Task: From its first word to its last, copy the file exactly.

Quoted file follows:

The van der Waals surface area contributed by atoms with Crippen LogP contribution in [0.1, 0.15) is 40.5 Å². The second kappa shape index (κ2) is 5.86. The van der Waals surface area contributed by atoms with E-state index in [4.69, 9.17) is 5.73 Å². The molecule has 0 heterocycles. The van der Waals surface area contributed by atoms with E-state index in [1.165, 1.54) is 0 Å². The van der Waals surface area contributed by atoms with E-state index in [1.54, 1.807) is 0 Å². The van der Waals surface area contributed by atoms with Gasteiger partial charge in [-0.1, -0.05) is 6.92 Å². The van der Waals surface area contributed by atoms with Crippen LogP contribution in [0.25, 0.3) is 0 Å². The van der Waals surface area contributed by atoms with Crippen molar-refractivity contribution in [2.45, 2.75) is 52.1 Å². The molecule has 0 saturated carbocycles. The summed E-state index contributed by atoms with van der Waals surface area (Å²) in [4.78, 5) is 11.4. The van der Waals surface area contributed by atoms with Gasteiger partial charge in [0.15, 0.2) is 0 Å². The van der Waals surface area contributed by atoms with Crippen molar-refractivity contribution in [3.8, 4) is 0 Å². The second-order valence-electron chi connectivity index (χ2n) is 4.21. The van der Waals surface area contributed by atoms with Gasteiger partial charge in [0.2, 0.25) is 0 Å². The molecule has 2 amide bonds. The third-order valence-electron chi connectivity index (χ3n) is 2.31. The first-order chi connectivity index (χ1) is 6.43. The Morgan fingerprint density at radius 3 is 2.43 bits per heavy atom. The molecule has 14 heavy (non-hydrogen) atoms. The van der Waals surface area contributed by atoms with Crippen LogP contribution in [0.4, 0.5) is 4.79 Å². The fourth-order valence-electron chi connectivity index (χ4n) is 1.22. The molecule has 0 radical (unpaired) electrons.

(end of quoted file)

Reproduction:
The van der Waals surface area contributed by atoms with Crippen LogP contribution in [0.1, 0.15) is 40.5 Å². The second kappa shape index (κ2) is 5.86. The van der Waals surface area contributed by atoms with E-state index in [4.69, 9.17) is 5.73 Å². The molecule has 0 heterocycles. The van der Waals surface area contributed by atoms with E-state index in [1.165, 1.54) is 0 Å². The van der Waals surface area contributed by atoms with E-state index in [1.54, 1.807) is 0 Å². The van der Waals surface area contributed by atoms with Gasteiger partial charge in [-0.1, -0.05) is 6.92 Å². The van der Waals surface area contributed by atoms with Crippen LogP contribution in [0.25, 0.3) is 0 Å². The van der Waals surface area contributed by atoms with Crippen molar-refractivity contribution in [2.45, 2.75) is 52.1 Å². The molecule has 0 saturated carbocycles. The summed E-state index contributed by atoms with van der Waals surface area (Å²) in [4.78, 5) is 11.4. The van der Waals surface area contributed by atoms with Gasteiger partial charge in [0.15, 0.2) is 0 Å². The van der Waals surface area contributed by atoms with Crippen molar-refractivity contribution in [3.8, 4) is 0 Å². The second-order valence-electron chi connectivity index (χ2n) is 4.21. The van der Waals surface area contributed by atoms with Gasteiger partial charge in [0.2, 0.25) is 0 Å². The molecule has 2 amide bonds. The third-order valence-electron chi connectivity index (χ3n) is 2.31. The first-order chi connectivity index (χ1) is 6.43. The Morgan fingerprint density at radius 3 is 2.43 bits per heavy atom. The molecule has 14 heavy (non-hydrogen) atoms. The van der Waals surface area contributed by atoms with Crippen LogP contribution in [0.4, 0.5) is 4.79 Å². The fourth-order valence-electron chi connectivity index (χ4n) is 1.22. The molecule has 0 radical (unpaired) electrons.